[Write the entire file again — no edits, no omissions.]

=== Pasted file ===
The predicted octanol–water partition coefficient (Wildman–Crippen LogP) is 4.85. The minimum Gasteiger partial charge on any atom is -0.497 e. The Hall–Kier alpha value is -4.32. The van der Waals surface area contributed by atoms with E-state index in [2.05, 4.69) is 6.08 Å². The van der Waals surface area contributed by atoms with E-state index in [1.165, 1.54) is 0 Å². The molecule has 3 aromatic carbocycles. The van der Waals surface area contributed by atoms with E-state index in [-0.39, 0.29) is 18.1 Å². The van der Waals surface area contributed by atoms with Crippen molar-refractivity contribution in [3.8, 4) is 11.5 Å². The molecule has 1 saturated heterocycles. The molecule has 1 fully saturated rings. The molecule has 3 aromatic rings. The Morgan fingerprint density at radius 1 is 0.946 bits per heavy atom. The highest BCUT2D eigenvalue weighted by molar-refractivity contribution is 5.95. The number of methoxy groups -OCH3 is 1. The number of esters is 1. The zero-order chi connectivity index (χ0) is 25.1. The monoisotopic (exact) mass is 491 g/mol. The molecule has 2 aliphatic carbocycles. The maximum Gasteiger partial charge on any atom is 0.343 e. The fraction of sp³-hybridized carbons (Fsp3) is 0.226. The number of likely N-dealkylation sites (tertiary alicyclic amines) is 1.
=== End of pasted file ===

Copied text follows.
The predicted octanol–water partition coefficient (Wildman–Crippen LogP) is 4.85. The minimum Gasteiger partial charge on any atom is -0.497 e. The Hall–Kier alpha value is -4.32. The van der Waals surface area contributed by atoms with E-state index in [2.05, 4.69) is 6.08 Å². The van der Waals surface area contributed by atoms with E-state index in [1.165, 1.54) is 0 Å². The molecule has 3 aromatic carbocycles. The van der Waals surface area contributed by atoms with E-state index in [-0.39, 0.29) is 18.1 Å². The van der Waals surface area contributed by atoms with Crippen molar-refractivity contribution in [3.8, 4) is 11.5 Å². The molecule has 1 saturated heterocycles. The molecule has 1 fully saturated rings. The molecule has 3 aromatic rings. The Morgan fingerprint density at radius 1 is 0.946 bits per heavy atom. The highest BCUT2D eigenvalue weighted by molar-refractivity contribution is 5.95. The number of methoxy groups -OCH3 is 1. The number of esters is 1. The zero-order chi connectivity index (χ0) is 25.1. The monoisotopic (exact) mass is 491 g/mol. The molecule has 2 aliphatic carbocycles. The maximum Gasteiger partial charge on any atom is 0.343 e. The fraction of sp³-hybridized carbons (Fsp3) is 0.226. The number of likely N-dealkylation sites (tertiary alicyclic amines) is 1.